Researchers of the Max Delbrück Center (MDC) in Berlin-Buch have now elucidated the key factors for the aggressiveness of this subtype and at the same time have identified targets for the development of new and more effective treatments.
The study by Dr. Jane Holland, Professor Walter Birchmeier, Dr. Balász Györffy (Charité Berlin, Semmelweis University in Budapest, Hungary) as well as Dr. Klaus Eckert (EPO Experimental Pharmacology and Oncology GmbH) has now been published online in the open access journal Cell Reports*.
In contrast to estrogen-positive breast cancer, basal breast cancer is not controlled by this female sex hormone. This cancer subtype lacks hormone receptors, which is why in contrast to estrogen-positive or progesterone-positive breast cancer a “hormone withdrawal” (anti-hormone therapy) has no effect. Progesterone is also a female sex hormone. In the latter form of breast cancer, doctors can suppress the cancer growth with anti-hormone therapies, since drugs block the receptors for estrogen or progesterone on the surface of the cancer cells. Furthermore, breast cancer with receptors for the growth factor Her2 (abbreviation for human epidermal growth factor receptor 2) can be targeted with an antibody which occupies the receptors for Her2.
These therapies are not possible with the basal breast cancer subtype, according to Professor Birchmeier and Dr. Holland. In most cases (about 70 percent), the subtype neither has receptors for estrogen nor for progesterone nor Her2; it is therefore “triple negative”. “Thus, the only possible treatment for this cancer is chemotherapy,” they said. “However, because it is so difficult to treat, researchers and clinicians are seeking new ways to more specifically combat this fast-growing and aggressive type of cancer.An infamous “triple combination”
In addition, a growth factor is involved which researchers have named after its discovery site in the liver: hepatocyte growth factor/scatter factor (HGF/SF). It is referred to as scatter factor because it can separate cells from their respective cluster. It is therefore important for cancer research, as Professor Walter Birchmeier and his staff were able to demonstrate repeatedly: HGF/SF binds to its receptor (Met) in the cancer cell membrane, thus stimulating cancer growth.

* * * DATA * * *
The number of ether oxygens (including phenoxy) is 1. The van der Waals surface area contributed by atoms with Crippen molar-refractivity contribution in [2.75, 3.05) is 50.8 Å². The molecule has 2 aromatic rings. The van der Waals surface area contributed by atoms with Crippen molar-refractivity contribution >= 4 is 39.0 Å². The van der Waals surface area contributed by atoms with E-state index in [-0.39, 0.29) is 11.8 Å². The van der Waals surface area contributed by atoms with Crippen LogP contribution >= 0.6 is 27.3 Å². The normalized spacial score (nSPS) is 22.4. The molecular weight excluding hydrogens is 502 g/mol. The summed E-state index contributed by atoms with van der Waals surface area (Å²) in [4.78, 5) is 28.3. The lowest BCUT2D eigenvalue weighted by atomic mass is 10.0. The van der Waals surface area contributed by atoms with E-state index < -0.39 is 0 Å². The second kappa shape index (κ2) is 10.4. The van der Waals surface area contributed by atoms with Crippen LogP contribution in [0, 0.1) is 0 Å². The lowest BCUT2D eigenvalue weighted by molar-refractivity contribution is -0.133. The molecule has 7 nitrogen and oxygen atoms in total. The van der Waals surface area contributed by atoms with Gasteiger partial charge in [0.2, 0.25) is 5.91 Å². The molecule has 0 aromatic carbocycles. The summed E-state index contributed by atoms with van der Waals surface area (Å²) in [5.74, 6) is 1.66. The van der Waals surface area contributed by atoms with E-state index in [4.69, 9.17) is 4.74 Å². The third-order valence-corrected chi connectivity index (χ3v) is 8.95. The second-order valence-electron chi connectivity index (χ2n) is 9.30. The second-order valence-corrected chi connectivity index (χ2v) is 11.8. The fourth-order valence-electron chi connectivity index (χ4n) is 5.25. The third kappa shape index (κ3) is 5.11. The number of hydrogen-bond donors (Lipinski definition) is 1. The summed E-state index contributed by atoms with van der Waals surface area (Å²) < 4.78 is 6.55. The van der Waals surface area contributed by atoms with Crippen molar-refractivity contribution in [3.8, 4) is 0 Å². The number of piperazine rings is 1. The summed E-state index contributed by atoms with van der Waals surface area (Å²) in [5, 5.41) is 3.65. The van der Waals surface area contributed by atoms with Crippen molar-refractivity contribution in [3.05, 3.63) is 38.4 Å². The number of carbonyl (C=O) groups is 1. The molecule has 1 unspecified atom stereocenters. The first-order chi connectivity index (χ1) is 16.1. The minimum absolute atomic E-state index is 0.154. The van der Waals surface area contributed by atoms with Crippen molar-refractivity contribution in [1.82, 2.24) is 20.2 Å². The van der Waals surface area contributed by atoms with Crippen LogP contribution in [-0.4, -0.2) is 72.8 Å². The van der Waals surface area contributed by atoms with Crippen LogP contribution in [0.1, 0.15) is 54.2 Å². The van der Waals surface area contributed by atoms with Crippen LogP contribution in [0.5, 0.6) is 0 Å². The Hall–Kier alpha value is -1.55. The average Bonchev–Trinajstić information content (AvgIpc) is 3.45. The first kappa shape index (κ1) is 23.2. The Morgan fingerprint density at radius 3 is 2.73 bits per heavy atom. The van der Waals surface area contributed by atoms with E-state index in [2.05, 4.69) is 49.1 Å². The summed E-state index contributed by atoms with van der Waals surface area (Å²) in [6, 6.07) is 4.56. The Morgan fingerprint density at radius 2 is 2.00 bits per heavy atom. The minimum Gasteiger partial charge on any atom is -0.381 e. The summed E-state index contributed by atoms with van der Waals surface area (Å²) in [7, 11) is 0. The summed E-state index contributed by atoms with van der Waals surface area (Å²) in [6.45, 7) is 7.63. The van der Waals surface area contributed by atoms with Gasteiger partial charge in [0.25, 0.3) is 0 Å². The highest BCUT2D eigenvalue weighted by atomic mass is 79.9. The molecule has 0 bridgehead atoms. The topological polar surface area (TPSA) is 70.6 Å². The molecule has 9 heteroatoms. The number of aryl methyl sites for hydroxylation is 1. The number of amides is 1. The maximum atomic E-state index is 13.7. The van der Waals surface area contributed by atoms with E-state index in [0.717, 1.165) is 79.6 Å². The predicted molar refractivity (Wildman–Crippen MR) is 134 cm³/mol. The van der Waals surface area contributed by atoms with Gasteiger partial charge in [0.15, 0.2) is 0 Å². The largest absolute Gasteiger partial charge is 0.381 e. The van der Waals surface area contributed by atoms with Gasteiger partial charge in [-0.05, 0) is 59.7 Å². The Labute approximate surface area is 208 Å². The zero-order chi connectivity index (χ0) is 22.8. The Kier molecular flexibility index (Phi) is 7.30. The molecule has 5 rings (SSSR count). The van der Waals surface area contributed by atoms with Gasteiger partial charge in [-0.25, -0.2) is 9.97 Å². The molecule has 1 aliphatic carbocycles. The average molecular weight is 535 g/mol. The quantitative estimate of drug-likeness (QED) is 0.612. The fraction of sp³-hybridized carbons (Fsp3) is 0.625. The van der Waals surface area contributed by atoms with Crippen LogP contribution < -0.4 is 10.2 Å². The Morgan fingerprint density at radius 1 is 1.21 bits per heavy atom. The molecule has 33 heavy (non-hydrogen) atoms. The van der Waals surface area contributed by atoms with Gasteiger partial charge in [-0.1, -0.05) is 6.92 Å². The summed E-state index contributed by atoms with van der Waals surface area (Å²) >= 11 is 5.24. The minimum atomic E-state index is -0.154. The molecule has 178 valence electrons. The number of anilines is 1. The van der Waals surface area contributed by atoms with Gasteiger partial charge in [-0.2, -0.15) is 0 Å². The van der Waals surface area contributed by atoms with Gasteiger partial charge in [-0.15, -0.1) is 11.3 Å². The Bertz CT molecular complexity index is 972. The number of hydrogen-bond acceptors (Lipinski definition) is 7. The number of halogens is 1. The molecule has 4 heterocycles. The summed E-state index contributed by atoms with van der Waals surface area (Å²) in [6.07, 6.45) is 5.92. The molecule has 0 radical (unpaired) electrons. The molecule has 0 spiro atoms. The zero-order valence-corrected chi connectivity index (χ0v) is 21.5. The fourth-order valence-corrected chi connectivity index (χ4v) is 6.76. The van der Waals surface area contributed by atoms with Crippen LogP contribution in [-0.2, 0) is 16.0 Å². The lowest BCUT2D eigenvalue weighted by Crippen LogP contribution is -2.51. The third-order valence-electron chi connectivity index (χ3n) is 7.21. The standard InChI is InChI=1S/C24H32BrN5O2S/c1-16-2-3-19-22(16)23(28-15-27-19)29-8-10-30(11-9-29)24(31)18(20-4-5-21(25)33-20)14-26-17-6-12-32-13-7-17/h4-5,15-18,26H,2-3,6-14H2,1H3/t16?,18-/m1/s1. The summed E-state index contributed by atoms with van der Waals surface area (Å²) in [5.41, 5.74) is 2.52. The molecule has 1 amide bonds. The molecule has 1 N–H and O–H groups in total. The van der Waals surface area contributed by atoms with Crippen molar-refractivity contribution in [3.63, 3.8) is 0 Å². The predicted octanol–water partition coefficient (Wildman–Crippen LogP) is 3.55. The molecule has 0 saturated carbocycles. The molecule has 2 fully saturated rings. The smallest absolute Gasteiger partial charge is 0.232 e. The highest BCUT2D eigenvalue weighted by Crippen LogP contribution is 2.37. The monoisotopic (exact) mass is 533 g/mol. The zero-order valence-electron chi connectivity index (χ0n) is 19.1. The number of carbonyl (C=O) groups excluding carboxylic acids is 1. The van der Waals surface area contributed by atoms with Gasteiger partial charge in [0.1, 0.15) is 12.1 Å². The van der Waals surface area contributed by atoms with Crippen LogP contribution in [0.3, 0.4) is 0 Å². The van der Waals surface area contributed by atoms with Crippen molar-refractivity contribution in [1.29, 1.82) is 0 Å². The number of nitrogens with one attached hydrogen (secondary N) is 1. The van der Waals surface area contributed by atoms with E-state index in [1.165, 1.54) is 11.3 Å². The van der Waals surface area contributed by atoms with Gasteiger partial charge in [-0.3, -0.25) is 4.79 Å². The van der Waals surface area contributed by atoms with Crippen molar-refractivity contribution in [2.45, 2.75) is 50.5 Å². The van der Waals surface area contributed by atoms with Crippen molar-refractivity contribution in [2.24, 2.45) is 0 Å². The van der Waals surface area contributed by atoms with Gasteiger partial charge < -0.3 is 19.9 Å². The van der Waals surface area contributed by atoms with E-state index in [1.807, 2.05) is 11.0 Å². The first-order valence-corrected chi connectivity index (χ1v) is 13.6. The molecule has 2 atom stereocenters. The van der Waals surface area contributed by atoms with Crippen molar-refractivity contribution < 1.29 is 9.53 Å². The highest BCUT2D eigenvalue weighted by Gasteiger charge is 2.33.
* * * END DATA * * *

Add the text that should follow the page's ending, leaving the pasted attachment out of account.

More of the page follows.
In vitro and in vivo in mice, the researchers in Berlin-Buch tested the various inhibitors that have already undergone clinical trials against other cancers but have not been approved. They proceeded step by step, until they ultimately used combinations of the various inhibitors at all three points of attack. Thus, they succeeded in dramatically suppressing cancer growth in mice. Dr. Holland and Professor Birchmeier explained: “A triple attack that blocks both the chemokine system and the two signaling pathways Wnt/beta-catenin and HGF/Met is the most effective.” Dr. Holland added: “This is shown by the fact that after their breast cancer treatment, the mice again formed normal, so-called alveolar structures instead of tumor tissue.” The researchers now hope that their findings will be used in further preclinical trials, and if successful, will also be applied in clinical research.
* Combined Wnt/-catenin, Met and CXCL12/CXCR4 Signals Characterize Basal Breast Cancer and Predicts Disease Outcome
Jane D. Holland1*, Balázs Győrffy2,3, Regina Vogel1, Klaus Eckert4, Giovanni Valenti1, Liang Fang1, Philipp Lohneis3, Sefer Elezkurtaj3, Ulrike Ziebold1, and Walter Birchmeier11 Department of Cancer Research, Max Delbrück Center for Molecular Medicine (MDC), Robert-Roessle-Str. 10, Berlin, Germany
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